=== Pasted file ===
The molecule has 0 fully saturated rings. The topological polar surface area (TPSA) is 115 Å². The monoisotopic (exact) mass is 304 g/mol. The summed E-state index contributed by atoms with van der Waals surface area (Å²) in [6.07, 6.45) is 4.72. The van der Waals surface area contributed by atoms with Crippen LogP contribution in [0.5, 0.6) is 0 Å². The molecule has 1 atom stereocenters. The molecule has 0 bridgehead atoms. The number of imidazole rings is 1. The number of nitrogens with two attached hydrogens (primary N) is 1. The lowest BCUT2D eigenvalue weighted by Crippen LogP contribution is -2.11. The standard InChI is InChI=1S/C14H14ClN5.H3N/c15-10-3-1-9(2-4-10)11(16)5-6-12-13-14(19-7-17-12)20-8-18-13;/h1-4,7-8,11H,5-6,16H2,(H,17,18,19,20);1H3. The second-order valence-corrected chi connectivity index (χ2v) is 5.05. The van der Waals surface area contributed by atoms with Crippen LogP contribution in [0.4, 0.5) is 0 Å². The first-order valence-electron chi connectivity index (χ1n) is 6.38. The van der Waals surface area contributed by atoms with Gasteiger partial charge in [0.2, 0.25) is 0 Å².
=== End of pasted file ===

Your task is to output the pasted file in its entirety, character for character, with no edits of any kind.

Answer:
The molecule has 0 fully saturated rings. The topological polar surface area (TPSA) is 115 Å². The monoisotopic (exact) mass is 304 g/mol. The summed E-state index contributed by atoms with van der Waals surface area (Å²) in [6.07, 6.45) is 4.72. The van der Waals surface area contributed by atoms with Crippen LogP contribution in [0.5, 0.6) is 0 Å². The molecule has 1 atom stereocenters. The molecule has 0 bridgehead atoms. The number of imidazole rings is 1. The number of nitrogens with two attached hydrogens (primary N) is 1. The lowest BCUT2D eigenvalue weighted by Crippen LogP contribution is -2.11. The standard InChI is InChI=1S/C14H14ClN5.H3N/c15-10-3-1-9(2-4-10)11(16)5-6-12-13-14(19-7-17-12)20-8-18-13;/h1-4,7-8,11H,5-6,16H2,(H,17,18,19,20);1H3. The second-order valence-corrected chi connectivity index (χ2v) is 5.05. The van der Waals surface area contributed by atoms with Crippen LogP contribution in [0.4, 0.5) is 0 Å². The first-order valence-electron chi connectivity index (χ1n) is 6.38. The van der Waals surface area contributed by atoms with Gasteiger partial charge in [0.2, 0.25) is 0 Å².